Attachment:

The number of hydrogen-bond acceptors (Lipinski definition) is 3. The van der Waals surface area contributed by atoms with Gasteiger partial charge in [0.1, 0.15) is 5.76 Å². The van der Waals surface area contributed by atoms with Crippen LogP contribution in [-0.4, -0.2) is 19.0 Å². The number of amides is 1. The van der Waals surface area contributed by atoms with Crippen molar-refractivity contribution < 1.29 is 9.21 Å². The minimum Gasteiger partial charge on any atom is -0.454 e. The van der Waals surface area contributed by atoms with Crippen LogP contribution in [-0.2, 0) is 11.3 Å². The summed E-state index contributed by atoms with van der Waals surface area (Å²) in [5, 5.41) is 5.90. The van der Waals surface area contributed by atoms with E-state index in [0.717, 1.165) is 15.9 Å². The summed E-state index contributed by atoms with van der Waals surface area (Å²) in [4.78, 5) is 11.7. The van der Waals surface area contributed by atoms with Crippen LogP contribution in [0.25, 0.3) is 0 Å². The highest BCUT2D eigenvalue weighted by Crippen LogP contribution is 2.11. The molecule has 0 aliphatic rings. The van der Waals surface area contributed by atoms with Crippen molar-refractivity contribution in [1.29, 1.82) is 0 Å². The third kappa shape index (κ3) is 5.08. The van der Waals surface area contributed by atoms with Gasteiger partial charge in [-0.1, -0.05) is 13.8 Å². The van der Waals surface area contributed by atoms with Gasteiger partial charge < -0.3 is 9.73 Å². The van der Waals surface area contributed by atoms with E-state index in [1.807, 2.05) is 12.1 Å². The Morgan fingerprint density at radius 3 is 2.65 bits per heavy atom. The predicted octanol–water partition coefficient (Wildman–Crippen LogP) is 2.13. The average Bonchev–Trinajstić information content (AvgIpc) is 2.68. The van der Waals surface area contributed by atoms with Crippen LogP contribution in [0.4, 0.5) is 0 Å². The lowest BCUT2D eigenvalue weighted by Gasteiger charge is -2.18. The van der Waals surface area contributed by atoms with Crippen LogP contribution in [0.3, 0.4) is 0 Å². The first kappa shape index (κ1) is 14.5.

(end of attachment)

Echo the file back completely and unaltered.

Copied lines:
The number of hydrogen-bond acceptors (Lipinski definition) is 3. The van der Waals surface area contributed by atoms with Gasteiger partial charge in [0.1, 0.15) is 5.76 Å². The van der Waals surface area contributed by atoms with Crippen LogP contribution in [-0.4, -0.2) is 19.0 Å². The number of amides is 1. The van der Waals surface area contributed by atoms with Crippen molar-refractivity contribution < 1.29 is 9.21 Å². The minimum Gasteiger partial charge on any atom is -0.454 e. The van der Waals surface area contributed by atoms with Crippen LogP contribution in [-0.2, 0) is 11.3 Å². The summed E-state index contributed by atoms with van der Waals surface area (Å²) in [5, 5.41) is 5.90. The van der Waals surface area contributed by atoms with E-state index in [0.717, 1.165) is 15.9 Å². The summed E-state index contributed by atoms with van der Waals surface area (Å²) in [4.78, 5) is 11.7. The van der Waals surface area contributed by atoms with Crippen LogP contribution in [0.25, 0.3) is 0 Å². The highest BCUT2D eigenvalue weighted by Crippen LogP contribution is 2.11. The molecule has 0 aliphatic rings. The van der Waals surface area contributed by atoms with Crippen molar-refractivity contribution in [1.29, 1.82) is 0 Å². The third kappa shape index (κ3) is 5.08. The van der Waals surface area contributed by atoms with Gasteiger partial charge in [-0.1, -0.05) is 13.8 Å². The van der Waals surface area contributed by atoms with Gasteiger partial charge < -0.3 is 9.73 Å². The van der Waals surface area contributed by atoms with E-state index in [1.807, 2.05) is 12.1 Å². The Morgan fingerprint density at radius 3 is 2.65 bits per heavy atom. The predicted octanol–water partition coefficient (Wildman–Crippen LogP) is 2.13. The average Bonchev–Trinajstić information content (AvgIpc) is 2.68. The van der Waals surface area contributed by atoms with Crippen LogP contribution in [0.4, 0.5) is 0 Å². The lowest BCUT2D eigenvalue weighted by Gasteiger charge is -2.18. The van der Waals surface area contributed by atoms with Crippen LogP contribution in [0.3, 0.4) is 0 Å². The first kappa shape index (κ1) is 14.5.